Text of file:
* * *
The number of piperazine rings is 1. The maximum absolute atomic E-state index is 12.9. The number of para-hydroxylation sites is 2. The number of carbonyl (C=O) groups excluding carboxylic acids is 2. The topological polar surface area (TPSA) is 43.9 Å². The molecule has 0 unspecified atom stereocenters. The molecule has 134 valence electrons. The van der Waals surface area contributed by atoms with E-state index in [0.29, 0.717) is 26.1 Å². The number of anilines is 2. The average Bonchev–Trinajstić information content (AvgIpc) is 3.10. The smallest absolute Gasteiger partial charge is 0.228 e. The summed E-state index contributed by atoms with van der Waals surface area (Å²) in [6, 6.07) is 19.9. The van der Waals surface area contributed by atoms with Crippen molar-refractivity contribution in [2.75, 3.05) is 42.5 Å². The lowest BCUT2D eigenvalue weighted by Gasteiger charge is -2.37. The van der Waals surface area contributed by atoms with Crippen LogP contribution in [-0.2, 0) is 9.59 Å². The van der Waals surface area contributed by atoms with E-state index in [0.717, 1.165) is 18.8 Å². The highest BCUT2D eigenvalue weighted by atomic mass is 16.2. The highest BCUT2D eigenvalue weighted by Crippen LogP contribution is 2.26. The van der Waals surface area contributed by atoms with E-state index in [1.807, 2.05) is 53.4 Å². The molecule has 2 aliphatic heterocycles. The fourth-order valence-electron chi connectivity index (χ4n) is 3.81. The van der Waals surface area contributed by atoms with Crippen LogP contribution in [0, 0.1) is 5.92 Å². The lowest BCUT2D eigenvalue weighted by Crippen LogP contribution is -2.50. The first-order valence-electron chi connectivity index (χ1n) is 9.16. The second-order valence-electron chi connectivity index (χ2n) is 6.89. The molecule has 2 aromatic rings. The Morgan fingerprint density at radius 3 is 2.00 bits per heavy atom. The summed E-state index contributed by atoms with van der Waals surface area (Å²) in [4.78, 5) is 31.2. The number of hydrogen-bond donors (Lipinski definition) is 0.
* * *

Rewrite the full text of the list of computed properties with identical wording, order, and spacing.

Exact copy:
The number of piperazine rings is 1. The maximum absolute atomic E-state index is 12.9. The number of para-hydroxylation sites is 2. The number of carbonyl (C=O) groups excluding carboxylic acids is 2. The topological polar surface area (TPSA) is 43.9 Å². The molecule has 0 unspecified atom stereocenters. The molecule has 134 valence electrons. The van der Waals surface area contributed by atoms with E-state index in [0.29, 0.717) is 26.1 Å². The number of anilines is 2. The average Bonchev–Trinajstić information content (AvgIpc) is 3.10. The smallest absolute Gasteiger partial charge is 0.228 e. The summed E-state index contributed by atoms with van der Waals surface area (Å²) in [6, 6.07) is 19.9. The van der Waals surface area contributed by atoms with Crippen molar-refractivity contribution in [2.75, 3.05) is 42.5 Å². The lowest BCUT2D eigenvalue weighted by Gasteiger charge is -2.37. The van der Waals surface area contributed by atoms with Crippen LogP contribution in [-0.2, 0) is 9.59 Å². The van der Waals surface area contributed by atoms with E-state index in [0.717, 1.165) is 18.8 Å². The highest BCUT2D eigenvalue weighted by atomic mass is 16.2. The highest BCUT2D eigenvalue weighted by Crippen LogP contribution is 2.26. The van der Waals surface area contributed by atoms with E-state index in [1.807, 2.05) is 53.4 Å². The molecule has 2 aliphatic heterocycles. The fourth-order valence-electron chi connectivity index (χ4n) is 3.81. The van der Waals surface area contributed by atoms with Crippen LogP contribution in [0, 0.1) is 5.92 Å². The lowest BCUT2D eigenvalue weighted by Crippen LogP contribution is -2.50. The first-order valence-electron chi connectivity index (χ1n) is 9.16. The second-order valence-electron chi connectivity index (χ2n) is 6.89. The molecule has 2 aromatic rings. The Morgan fingerprint density at radius 3 is 2.00 bits per heavy atom. The summed E-state index contributed by atoms with van der Waals surface area (Å²) in [4.78, 5) is 31.2. The number of hydrogen-bond donors (Lipinski definition) is 0.